“The ordinances of the endowment embody certain obligations on the part of the individual, such as covenant and promise to observe the law of strict virtue and chastity, to be charitable, benevolent, tolerant and pure; to devote both talent and material means to the spread of truth and the uplifting of the race; to maintain devotion to the cause of truth; and to seek in every way to contribute to the great preparation that the earth may be made ready to receive her King,—the Lord Jesus Christ. With the taking of each covenant and the assuming of each obligation a promised blessing is pronounced, contingent upon the faithful observance of the conditions.

“No jot, iota, or tittle of the temple rites is otherwise than uplifting and sanctifying. In every detail the endowment ceremony contributes to covenants of morality of life, consecration of person to high ideals, devotion to truth, patriotism to nation, and allegiance to God.” (The House of the Lord [Deseret Book Co., 1968], pp. 83–84.)

To endow is to enrich, to give to another something long-lasting and of much worth. The endowment ordinances enrich in three ways:  1. The one receiving the ordinance is given power from God. “Recipients are endowed with power from on High.”  2. A recipient is also endowed with information and knowledge. “They receive knowledge relative to the Lord’s purposes and plans. …”3. When sealed at the altar, a person is the recipient of glorious blessings, powers, and honors, as part of his endowment.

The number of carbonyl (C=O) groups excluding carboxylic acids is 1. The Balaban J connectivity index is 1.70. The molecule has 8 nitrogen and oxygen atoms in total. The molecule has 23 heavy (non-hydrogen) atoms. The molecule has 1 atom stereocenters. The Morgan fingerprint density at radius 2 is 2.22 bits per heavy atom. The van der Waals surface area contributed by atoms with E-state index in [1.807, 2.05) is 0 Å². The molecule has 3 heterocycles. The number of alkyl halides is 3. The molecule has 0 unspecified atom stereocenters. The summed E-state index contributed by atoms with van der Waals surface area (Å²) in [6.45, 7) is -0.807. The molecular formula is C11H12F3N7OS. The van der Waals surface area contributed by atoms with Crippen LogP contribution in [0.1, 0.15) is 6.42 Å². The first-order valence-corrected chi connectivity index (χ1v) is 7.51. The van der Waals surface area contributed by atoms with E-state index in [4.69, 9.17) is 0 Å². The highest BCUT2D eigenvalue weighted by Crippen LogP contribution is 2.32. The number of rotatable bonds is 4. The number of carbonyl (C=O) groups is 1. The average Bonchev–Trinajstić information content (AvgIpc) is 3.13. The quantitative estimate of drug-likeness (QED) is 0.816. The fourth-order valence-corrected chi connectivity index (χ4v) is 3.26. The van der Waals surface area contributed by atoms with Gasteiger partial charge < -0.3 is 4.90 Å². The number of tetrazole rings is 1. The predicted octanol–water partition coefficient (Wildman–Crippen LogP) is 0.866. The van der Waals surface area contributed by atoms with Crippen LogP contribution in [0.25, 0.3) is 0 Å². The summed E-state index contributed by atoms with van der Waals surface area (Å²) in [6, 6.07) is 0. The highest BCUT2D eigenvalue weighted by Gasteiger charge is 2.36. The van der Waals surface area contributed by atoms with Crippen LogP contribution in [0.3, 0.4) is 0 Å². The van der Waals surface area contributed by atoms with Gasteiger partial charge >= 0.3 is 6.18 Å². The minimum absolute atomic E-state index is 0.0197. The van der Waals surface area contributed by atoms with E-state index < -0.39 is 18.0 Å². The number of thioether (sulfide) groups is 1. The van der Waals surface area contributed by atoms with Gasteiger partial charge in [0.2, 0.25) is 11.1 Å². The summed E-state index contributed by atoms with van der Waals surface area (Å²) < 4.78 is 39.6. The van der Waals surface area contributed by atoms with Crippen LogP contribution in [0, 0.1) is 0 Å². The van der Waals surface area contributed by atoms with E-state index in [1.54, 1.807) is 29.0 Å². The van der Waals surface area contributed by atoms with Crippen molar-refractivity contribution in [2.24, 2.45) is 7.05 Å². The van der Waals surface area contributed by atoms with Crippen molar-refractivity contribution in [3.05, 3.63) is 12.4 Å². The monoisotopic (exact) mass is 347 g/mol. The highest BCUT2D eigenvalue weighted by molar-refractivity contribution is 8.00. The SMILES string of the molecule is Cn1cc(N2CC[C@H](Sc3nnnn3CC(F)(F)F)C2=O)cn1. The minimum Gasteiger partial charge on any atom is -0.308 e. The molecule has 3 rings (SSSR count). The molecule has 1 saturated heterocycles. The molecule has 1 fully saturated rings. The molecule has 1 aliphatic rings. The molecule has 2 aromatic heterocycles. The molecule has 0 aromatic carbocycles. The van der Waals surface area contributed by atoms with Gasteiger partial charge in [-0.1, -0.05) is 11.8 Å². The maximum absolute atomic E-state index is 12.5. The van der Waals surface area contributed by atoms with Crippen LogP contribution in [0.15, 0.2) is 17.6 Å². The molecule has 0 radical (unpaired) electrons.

The endowment is a most important and significant blessing, and the Lord desires his worthy children to receive it. You should all look forward to the day when you will receive your own endowment.

The ordinances of the temple are so sacred that they are not open to the view of the public. They are available only to those who qualify through righteous living. They are performed in places dedicated especially for this purpose. Their sacred nature is such that discussion in detail outside the temple is inappropriate.